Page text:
No Impact From Tariffs Yet, Ship Pilots Say

Pilots from two state pilot associations said they have not seen any reduction in the number of foreign ship calls on the Lower Mississippi River since the Trump administration began putting pressure on the United States’ trading partners.

Capt. Stephen Hathorn of the New Orleans/Baton Rouge Steamship Pilots Association (NOBRA) and Capt. Mike Popp of the Crescent River Port Pilots Association both said foreign-flag ship calls have remained steady in recent months.

“Tariffs haven’t affected ship calls at all, but we’re keeping our eye on it,” Hathorn told the Greater New Orleans Port Safety Council (GNOPSC) meeting held July 11 at the Southern Yacht Club. More than 80 industry representatives attended.

Pilots from NOBRA guide ships from New Orleans to Baton Rouge, approximately Mile 93 AHP (Above Head of Passes) in New Orleans to Mile 236 AHP in Baton Rouge, where deep water ends and only shallower-draft barge traffic continues upriver.

Sign up for Waterway Journal's weekly newsletter.Our weekly newsletter delivers the latest inland marine news straight to your inbox including breaking news, our exclusive columns and much more.

“Traditionally, we saw a 30 to 40 percent reduction of vessel traffic in the summer months, but we haven’t seen that since Hurricane Katrina in 2005,” he added.

“China has a lot of people, and they need to eat,” Popp added. Any grain customers who took their business to Argentina will probably be returning, because “Argentina had a terrible year” harvesting crops, he explained.

Crescent pilots guide ships from Pilottown, about Mile 12 AHP, to New Orleans. Large grain elevators for loading ships are situated in both Crescent and NOBRA sections of the Mississippi River. Mostly the grain is transported to the elevators from the Midwest by covered hopper barges.

Popp said there is an effort being proposed by Ports America to build new docks for container ships in the vicinity of Meraux, about 10 miles downriver from New Orleans. Including needed infrastructure, building those docks for ships approaching 1,200 feet in length could reach $1 billion, he said.

Driving that consideration is the air draft restrictions that would affect ever-larger container ships by the Crescent City Connection bridges crossing the river below the existing Nashville Avenue container docks.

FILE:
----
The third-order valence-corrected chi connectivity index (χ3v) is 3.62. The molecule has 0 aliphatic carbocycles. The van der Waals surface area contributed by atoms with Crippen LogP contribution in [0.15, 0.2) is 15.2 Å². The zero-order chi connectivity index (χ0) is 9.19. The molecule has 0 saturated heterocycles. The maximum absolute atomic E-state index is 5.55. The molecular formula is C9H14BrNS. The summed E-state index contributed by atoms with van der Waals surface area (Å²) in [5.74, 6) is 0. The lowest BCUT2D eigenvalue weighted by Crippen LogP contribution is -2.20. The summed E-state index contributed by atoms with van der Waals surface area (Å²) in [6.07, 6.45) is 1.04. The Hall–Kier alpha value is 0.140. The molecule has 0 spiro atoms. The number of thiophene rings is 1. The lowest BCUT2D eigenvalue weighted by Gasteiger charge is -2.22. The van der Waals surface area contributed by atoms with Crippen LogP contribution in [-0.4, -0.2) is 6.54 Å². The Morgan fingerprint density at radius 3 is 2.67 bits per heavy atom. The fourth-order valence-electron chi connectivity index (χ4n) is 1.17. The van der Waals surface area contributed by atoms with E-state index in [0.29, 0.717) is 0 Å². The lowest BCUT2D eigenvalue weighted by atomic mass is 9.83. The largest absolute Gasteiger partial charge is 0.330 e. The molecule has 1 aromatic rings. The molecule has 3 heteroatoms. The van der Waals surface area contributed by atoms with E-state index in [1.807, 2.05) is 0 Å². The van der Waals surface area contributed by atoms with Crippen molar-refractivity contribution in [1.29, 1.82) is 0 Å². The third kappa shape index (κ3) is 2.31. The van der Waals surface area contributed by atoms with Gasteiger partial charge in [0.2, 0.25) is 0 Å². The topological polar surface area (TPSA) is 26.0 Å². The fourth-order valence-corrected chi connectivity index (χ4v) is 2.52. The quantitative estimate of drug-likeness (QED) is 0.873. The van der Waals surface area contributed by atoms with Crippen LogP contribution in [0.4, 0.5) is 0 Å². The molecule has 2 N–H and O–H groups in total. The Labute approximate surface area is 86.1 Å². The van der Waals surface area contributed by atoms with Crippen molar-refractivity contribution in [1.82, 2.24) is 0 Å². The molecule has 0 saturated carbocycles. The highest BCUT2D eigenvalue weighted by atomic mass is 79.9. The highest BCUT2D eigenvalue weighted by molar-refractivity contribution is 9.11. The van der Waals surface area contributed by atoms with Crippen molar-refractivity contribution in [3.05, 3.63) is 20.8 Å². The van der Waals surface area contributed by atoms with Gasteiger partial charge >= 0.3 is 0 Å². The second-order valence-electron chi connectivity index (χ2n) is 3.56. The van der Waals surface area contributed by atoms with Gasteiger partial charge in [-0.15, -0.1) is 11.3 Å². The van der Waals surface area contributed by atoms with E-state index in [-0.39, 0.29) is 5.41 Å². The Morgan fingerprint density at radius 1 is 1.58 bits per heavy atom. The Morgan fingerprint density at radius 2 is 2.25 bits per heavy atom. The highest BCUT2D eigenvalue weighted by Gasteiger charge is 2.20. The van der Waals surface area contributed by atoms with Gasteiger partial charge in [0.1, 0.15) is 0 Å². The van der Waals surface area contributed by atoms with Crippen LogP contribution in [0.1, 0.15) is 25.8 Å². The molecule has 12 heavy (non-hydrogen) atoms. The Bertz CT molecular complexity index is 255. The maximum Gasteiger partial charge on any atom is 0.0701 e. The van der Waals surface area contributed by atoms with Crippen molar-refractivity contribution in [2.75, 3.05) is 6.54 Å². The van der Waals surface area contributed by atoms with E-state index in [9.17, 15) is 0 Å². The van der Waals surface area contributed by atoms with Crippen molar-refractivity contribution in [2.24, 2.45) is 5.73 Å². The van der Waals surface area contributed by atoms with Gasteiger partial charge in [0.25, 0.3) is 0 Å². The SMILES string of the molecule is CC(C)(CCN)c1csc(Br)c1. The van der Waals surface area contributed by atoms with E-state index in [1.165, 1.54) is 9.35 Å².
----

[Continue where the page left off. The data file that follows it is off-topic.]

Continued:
Another project under consideration is a proposal to bring large Aframax class ships to Chevron’s dock in Empire, La., about Mile 27.

“We haven’t seen ships at Chevron Empire in 15 years,” Hathorn said.

Corps Supplemental Funding

The Corps of Engineers has received $1.3 billion in supplemental funding for authorized construction projects, said Mike Park, operations chief for the New Orleans Engineer District.

Much of the supplemental funding will be directed for flood reduction projects in the New Orleans District with the Corps currently working on four projects, he said.

Upcoming dredging projects will include a cutterhead dredge operating at the Port of New Orleans and using the Corps’ dredge Wheeler at Southwest Pass. Three dustpan dredges are currently working in the crossings between New Orleans and Baton Rouge.

Sean Duffy, who directs the Big River Coalition for the Louisiana Maritime Association and industry partners, said he just received a report that is encouraging the deepening of the Lower Mississippi River from 45 to 50 feet.

According to the report by the Soy Transportation Coalition (WJ, July 16) deepening the Mississippi River Ship Channel an extra 5 feet would reduce transportation costs on soybean cargoes by 13 cents per bushel and save shippers $5 per metric ton, Duffy noted.

The Corps’ General Reevaluation Report draft indicated a benefit/cost ratio 7.2:1, which he said is “very strong and should get funded.”

The 30-day public comment period just concluded, he said, adding the final report will be produced as a Director’s Report, which should be signed by the end of July.

Duffy will be attending the Ag Transportation Summit of the National Grain & Feed Association later this month and hopes to have the new Director’s Report in time to be able to explain the cost savings with a presentation there.

Shipping and farming interests need to be more active in encouraging the administration and Congress to fund the project, he said, adding the Corps could see some funding as early as Fiscal Year 2019 or 2020. Both federal and state funding is needed for the river deepening.

Louisiana Rep. Mark Wright, a first-term state legislator and former American Waterways Operators vice president, said Louisiana could face more “financial cliffs” in state funding, and he encouraged industry representatives to educate lawmakers on the value of waterways, which would help promote needed funding.

Also attending was Capt. Kristi Luttrell, newly installed commander of Coast Guard Sector New Orleans, who introduced members of her staff. Luttrell previously served as deputy sector commander and developed a close working relationship with industry representatives.

The Coast Guard recently worked with the Jefferson Parish Fire Department and the Port of New Orleans fireboat to successfully extinguish a fire on a barge loaded with crushed automobiles (WJ, July 2). Luttrell said lessons learned will be discussed in an upcoming “hot wash.”

The GNOPSC is an integral part of local maritime operations in which the Coast Guard, Corps, Customs and Border Patrol, pilots associations and industry representatives exchange information and best practices, said chairman Marc Hebert, a senior partner at the Jones Walker law firm.